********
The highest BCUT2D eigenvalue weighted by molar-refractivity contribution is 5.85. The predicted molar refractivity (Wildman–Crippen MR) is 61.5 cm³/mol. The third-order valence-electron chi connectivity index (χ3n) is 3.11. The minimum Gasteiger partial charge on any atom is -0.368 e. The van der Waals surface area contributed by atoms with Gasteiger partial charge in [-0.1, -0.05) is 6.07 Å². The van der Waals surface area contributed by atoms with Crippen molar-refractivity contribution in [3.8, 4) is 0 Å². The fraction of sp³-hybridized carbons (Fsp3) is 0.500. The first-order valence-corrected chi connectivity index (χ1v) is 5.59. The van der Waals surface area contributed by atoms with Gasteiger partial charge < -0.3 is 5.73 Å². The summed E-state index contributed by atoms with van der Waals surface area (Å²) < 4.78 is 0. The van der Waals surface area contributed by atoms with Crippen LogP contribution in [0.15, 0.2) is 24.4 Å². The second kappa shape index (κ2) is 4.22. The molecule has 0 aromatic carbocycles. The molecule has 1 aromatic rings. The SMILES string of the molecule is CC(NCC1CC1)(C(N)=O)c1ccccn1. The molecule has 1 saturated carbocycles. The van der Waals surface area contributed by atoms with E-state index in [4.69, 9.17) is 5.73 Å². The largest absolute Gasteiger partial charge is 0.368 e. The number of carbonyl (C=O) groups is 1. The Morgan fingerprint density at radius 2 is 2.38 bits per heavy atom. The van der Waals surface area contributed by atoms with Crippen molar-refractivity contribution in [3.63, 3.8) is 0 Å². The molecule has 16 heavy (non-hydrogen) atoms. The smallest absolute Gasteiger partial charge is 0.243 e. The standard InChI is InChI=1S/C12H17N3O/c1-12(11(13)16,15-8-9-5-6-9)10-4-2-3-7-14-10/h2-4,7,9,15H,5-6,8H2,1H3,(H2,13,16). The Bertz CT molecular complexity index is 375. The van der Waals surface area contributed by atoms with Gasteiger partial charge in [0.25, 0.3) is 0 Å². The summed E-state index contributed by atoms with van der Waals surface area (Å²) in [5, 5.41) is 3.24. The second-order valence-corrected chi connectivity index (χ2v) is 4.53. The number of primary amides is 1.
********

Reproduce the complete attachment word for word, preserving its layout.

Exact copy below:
The highest BCUT2D eigenvalue weighted by molar-refractivity contribution is 5.85. The predicted molar refractivity (Wildman–Crippen MR) is 61.5 cm³/mol. The third-order valence-electron chi connectivity index (χ3n) is 3.11. The minimum Gasteiger partial charge on any atom is -0.368 e. The van der Waals surface area contributed by atoms with Gasteiger partial charge in [-0.1, -0.05) is 6.07 Å². The van der Waals surface area contributed by atoms with Crippen molar-refractivity contribution in [3.8, 4) is 0 Å². The fraction of sp³-hybridized carbons (Fsp3) is 0.500. The first-order valence-corrected chi connectivity index (χ1v) is 5.59. The van der Waals surface area contributed by atoms with Gasteiger partial charge < -0.3 is 5.73 Å². The summed E-state index contributed by atoms with van der Waals surface area (Å²) < 4.78 is 0. The van der Waals surface area contributed by atoms with Crippen LogP contribution in [0.15, 0.2) is 24.4 Å². The second kappa shape index (κ2) is 4.22. The molecule has 0 aromatic carbocycles. The molecule has 1 aromatic rings. The SMILES string of the molecule is CC(NCC1CC1)(C(N)=O)c1ccccn1. The molecule has 1 saturated carbocycles. The van der Waals surface area contributed by atoms with E-state index in [4.69, 9.17) is 5.73 Å². The largest absolute Gasteiger partial charge is 0.368 e. The number of carbonyl (C=O) groups is 1. The Morgan fingerprint density at radius 2 is 2.38 bits per heavy atom. The van der Waals surface area contributed by atoms with Crippen molar-refractivity contribution in [3.63, 3.8) is 0 Å². The molecule has 16 heavy (non-hydrogen) atoms. The smallest absolute Gasteiger partial charge is 0.243 e. The standard InChI is InChI=1S/C12H17N3O/c1-12(11(13)16,15-8-9-5-6-9)10-4-2-3-7-14-10/h2-4,7,9,15H,5-6,8H2,1H3,(H2,13,16). The Bertz CT molecular complexity index is 375. The van der Waals surface area contributed by atoms with Gasteiger partial charge in [0.25, 0.3) is 0 Å². The summed E-state index contributed by atoms with van der Waals surface area (Å²) in [5, 5.41) is 3.24. The second-order valence-corrected chi connectivity index (χ2v) is 4.53. The number of primary amides is 1.